How to Use Search Intent for Your Business

What is Search Intent? Search intent, sometimes also known as keyword intent, is the ultimate goal of the person using a search engine. With the Google Hummingbird and Google RankBrain algorithms, the search engine can interpret search intent and display results that meet that search intent, often through rich snippet results like the Answer Box...
How to Use Search Intent for Your Business

What is Search Intent?

Search intent, sometimes also known as keyword intent, is the ultimate goal of the person using a search engine. With the Google Hummingbird and Google RankBrain algorithms, the search engine can interpret search intent and display results that meet that search intent, often through rich snippet results like the Answer Box and Knowledge Panel. Keyword intent can also describe keywords used by potential customers and leads at various stages of the conversion funnel. Since people look for, process, and use search results differently based on their ultimate goal, understanding and optimizing for search intent is hugely important for SEO (and digital marketing in general).

Speaking broadly, these are the main types of search intents:

  • To go somewhere. The user wants to find a specific page or site (think of your great aunt searching Google for “Facebook” instead of just going to facebook.com). They are dominated by branded keywords.
  • To know something. The user wants to answer a specific question. These queries will include “how to”, “what is”, “where is”, “why do” and other interrogatives.
  • To do something. The user wants to complete an action (conversion). This isn’t restricted just to purchases. It could be an email signup, lead generation form submission, store visit or a phone call. Of course, some of those “somethings” might be hard to measure in analytics, but that doesn’t mean they don’t matter!
  • To not pay for something. We call these “freebie keywords” and it is highly unlikely these users will convert now or in the near future. The user is looking for a free product, service or resource.

As a practical example take a look at these three queries:

  • New iPhone amazon
  • How to use my iPhone
  • New iPhone deals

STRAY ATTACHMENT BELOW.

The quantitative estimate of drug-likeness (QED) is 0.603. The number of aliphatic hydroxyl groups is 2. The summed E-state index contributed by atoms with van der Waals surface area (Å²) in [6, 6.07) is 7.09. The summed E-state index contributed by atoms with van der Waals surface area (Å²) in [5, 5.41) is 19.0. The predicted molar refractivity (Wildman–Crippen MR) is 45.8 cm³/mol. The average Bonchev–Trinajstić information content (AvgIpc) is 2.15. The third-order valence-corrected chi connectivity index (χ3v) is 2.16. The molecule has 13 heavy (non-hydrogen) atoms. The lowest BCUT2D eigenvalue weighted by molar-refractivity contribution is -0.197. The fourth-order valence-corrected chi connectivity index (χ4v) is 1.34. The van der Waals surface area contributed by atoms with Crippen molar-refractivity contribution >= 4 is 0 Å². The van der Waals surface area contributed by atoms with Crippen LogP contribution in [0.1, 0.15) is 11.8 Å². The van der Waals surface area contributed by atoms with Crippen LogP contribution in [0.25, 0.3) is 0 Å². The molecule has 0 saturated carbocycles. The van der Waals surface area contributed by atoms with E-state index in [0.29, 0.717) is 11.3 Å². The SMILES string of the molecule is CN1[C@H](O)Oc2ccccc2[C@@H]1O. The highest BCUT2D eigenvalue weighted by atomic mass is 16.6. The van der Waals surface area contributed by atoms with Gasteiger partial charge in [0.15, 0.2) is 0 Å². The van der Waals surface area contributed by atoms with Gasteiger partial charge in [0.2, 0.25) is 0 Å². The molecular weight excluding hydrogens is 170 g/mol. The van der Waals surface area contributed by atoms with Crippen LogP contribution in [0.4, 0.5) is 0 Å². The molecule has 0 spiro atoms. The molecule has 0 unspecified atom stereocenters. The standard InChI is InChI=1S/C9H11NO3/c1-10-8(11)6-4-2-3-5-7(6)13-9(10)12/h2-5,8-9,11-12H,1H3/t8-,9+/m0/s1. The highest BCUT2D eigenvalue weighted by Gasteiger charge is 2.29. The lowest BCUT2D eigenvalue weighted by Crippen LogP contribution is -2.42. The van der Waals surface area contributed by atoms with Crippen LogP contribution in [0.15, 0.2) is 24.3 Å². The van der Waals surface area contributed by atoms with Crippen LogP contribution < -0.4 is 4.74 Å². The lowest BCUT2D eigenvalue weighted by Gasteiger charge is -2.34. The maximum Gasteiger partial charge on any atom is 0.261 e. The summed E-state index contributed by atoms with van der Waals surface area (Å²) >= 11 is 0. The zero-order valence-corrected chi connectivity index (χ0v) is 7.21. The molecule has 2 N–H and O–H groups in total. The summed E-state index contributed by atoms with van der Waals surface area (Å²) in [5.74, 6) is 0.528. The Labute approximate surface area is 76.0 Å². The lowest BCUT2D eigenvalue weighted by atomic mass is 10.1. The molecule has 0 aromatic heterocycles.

A user searching for each of those queries is going to have very different expectations for their landing page.

How to Optimize for Search Intent

So, obviously, intent optimization can be boiled down to “create pages that answer the user’s questions or allow the intended transaction.” It is not really a complicated idea. But there are some good guidelines when it comes to optimizing for different intents.

Informational Intent Optimization

As mentioned above, these queries will include interrogatives like “what is” or “how to”. They can also include modifiers that indicate informational intent like “history of”, “meaning of” or “age”.

The key to optimizing for information intent is to use the full questions in the most important on-page content:

  • Page titles
  • HTML header tags (<h1> and <h2>)
  • Descriptions

Then, when you answer the question, put the body copy containing the answer directly below the header containing the questions.

So, something like this:

<h1>What is Search Intent?</h1>

<p>Search intent, sometimes also known as keyword intent, is the ultimate goal of the person using a search engine.</p>

When answering a “how to” query, structure the content so the <h1> tag contains the query, and then put each step of the process in an <h2> tag:

<h1>How to Flip a Pancake</h1>

<h2>Cook the pancake on one side</h2>

<h2>Get a nice, big spatula</h2>

<h2>Slide the spatula under the pancake so that it’s centered</h2>

<h2>In one solid motion, flip your writes 180 degrees</h2>

<h2>Only flip your pancake once</h2>

Expound on each point in the body content after the <h2> content.

Transactional Intent Optimization

The key to optimizing for transactional search intent is to make it blatantly clear how the user can convert, and what conversion will mean for them.